Mounting accessories and other stuff
Waterproof housing – A few action cameras are splash-proof or waterproof to a shallow depth on their own without a waterproof housing. Some cameras aren’t intended for underwater use. But most action cameras are intended for such use and require mounting in a separate waterproof housing to do so. Most manufacturers include the housing even in their basic packages but there are a few that don’t. Among accessories this can be one of the more expensive ones so if you need it, be sure to check if the camera you’re interested in includes one or if it’s available separately and how much it costs.
Mounting accessories – Nearly all action cameras come with at least a few mounting accessories and some cameras are packaged with a good number and variety of them. Other than a camera clip or the waterproof housing, mounting accessories are rarely proprietary. Even when they’re marketed as specially designed for a certain brand they’re usually usable across a variety of cameras. That’s because most mounting accessories are compatible with GoPro-style accessories. These are based on the design of GoPro camera accessories and are ubiquitous in the action camera marketplace. Many shapes, sizes and varieties can be found on virtually any website that sells photography accessories. Because they’re cheap and readily available, you shouldn’t let the lack of a few particular pieces influence your purchase decision.
Support and manuals – Forget about using support as a criteria in your buying decision. It isn’t that it’s unimportant, it’s just impossible to predict. Time and again on many review websites I’ve read about poor to utterly non-existent product support. With one manufacturer I was as likely to get a wrong answer as a right answer. With few exceptions you should assume that you’ll be on your own to figure things out. Usually the manufacturer’s manual (especially with the Chinese cameras) isn’t much help either. Typically they’re printed in illegibly small fonts and the English translation doesn’t make sense. I had one manual that described some other camera.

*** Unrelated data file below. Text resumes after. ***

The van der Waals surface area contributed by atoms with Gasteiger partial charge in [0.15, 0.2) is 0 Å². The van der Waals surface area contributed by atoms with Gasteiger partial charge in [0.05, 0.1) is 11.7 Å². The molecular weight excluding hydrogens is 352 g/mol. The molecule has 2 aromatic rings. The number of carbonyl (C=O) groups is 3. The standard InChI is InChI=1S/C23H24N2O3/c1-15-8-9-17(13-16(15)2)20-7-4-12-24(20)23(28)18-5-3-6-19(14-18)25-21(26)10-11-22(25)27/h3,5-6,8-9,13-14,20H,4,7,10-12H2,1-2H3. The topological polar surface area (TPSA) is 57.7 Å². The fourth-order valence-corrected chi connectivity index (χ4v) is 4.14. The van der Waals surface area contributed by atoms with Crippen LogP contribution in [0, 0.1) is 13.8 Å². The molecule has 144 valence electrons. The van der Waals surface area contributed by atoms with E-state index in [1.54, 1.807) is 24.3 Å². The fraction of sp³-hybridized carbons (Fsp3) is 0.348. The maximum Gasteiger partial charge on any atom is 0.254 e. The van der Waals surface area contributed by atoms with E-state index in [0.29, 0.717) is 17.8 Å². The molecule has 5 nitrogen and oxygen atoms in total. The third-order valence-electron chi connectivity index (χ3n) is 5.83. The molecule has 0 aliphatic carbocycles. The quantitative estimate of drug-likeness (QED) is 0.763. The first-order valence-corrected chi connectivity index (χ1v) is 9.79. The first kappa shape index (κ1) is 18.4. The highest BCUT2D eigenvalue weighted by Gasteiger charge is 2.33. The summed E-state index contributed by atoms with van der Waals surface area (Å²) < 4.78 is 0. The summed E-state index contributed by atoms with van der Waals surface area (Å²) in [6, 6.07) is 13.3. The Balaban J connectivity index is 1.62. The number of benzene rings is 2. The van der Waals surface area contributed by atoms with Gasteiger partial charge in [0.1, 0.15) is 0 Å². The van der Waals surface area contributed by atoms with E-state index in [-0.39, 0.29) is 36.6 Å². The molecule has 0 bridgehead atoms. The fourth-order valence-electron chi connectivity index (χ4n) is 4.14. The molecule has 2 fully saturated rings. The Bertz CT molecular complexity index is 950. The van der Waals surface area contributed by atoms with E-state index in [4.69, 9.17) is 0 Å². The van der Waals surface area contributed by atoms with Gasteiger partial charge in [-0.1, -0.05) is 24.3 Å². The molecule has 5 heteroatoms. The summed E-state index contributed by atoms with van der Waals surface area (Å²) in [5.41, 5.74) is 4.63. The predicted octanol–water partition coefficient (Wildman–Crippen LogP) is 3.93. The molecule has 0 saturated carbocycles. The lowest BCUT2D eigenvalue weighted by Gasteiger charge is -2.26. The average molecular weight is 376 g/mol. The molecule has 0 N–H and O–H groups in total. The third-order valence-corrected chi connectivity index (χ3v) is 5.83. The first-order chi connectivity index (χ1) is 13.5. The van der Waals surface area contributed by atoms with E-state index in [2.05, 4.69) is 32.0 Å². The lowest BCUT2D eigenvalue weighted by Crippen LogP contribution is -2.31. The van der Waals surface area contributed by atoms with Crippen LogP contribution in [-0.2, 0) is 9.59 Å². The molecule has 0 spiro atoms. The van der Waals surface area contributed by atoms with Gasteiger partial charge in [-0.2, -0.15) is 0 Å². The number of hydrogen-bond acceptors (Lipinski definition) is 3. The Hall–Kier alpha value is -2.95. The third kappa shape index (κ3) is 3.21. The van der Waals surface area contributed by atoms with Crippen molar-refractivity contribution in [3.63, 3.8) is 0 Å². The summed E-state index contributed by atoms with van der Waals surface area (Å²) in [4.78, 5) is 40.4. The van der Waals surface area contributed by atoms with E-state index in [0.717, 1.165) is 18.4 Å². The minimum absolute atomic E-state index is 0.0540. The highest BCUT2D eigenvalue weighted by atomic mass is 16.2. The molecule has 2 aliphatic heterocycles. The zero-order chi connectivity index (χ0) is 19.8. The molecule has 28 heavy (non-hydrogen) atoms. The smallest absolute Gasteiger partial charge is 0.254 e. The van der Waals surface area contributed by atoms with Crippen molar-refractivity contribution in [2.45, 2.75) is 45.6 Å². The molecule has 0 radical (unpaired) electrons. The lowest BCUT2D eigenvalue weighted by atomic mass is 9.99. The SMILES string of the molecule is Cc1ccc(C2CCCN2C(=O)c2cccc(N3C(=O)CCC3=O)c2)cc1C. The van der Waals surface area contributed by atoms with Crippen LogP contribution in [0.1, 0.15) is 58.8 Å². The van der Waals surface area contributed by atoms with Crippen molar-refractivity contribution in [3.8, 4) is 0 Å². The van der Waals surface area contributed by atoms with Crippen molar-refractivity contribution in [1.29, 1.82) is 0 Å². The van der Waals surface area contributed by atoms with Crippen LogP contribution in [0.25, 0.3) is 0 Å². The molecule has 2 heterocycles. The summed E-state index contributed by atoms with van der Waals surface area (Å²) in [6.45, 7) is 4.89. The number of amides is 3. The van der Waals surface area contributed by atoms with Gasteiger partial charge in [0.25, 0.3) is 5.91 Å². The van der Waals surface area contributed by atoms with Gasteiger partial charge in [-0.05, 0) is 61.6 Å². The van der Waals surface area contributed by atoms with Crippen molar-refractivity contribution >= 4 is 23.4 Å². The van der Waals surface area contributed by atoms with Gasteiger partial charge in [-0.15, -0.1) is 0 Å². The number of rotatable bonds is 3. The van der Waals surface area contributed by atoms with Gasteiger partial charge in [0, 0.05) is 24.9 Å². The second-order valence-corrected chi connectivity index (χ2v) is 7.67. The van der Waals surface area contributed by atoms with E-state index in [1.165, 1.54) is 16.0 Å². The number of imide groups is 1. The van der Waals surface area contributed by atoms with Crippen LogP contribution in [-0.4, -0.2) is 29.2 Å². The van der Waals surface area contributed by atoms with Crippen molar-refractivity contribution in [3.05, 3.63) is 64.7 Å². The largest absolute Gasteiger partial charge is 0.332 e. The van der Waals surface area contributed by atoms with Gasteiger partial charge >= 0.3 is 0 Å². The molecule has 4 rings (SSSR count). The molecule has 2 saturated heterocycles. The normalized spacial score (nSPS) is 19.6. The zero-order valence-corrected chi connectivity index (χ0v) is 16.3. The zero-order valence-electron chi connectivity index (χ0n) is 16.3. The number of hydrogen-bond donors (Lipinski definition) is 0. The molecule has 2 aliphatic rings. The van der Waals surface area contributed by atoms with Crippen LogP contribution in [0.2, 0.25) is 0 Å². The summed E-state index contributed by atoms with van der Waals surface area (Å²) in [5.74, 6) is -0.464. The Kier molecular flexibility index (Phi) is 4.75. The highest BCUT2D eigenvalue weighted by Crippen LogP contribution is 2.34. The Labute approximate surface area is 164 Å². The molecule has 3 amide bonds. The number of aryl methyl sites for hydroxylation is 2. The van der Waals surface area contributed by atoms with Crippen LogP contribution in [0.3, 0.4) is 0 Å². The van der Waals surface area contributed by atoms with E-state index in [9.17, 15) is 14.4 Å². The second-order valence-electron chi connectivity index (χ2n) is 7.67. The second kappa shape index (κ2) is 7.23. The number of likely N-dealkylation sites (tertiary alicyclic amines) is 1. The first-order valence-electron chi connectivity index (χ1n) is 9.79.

Warranty – Some manufacturers state that their camera has a one year warranty and spell out the terms and conditions, but often there’s no warranty information at all. How you deal with a defective camera depends on who you bought it from and where you’re located. If you’re in the US and buy from a US retailer, whether bricks-and-mortar or online, you can usually return the camera during a limited period of time – typically 30 days but sometimes up to 90 – after which you must deal directly with the manufacturer. That can be a hassle because almost all manufacturers are in China. Returning a camera for repair or replacement can take months and you’ll have to pay for shipping at least one way. If you’re in the UK and buy from a UK seller then you’re entitled to certain warranty rights for a period of six years. If you’re in the EU and buy from an EU seller your warranty rights extend for two years. But no matter where you are, if you buy from an online Chinese seller or directly from the manufacturer and your camera goes bad then you run into the problems I described above for US buyers. In the end it’s often cheaper to simply replace a broken camera rather than pursue repair or replacement under warranty.
Seller bundles and extras – Some retailers offer a bundle of accessories when you purchase an action camera. Sometimes these can be a good value, especially if they include things like spare batteries or a memory card. Others include lots of stuff you don’t want or need. They can also be a hit-or-miss proposition because you can’t be sure of their quality. Bundles and other extras might help you choose a retailer but don’t let them affect your basic choice of camera.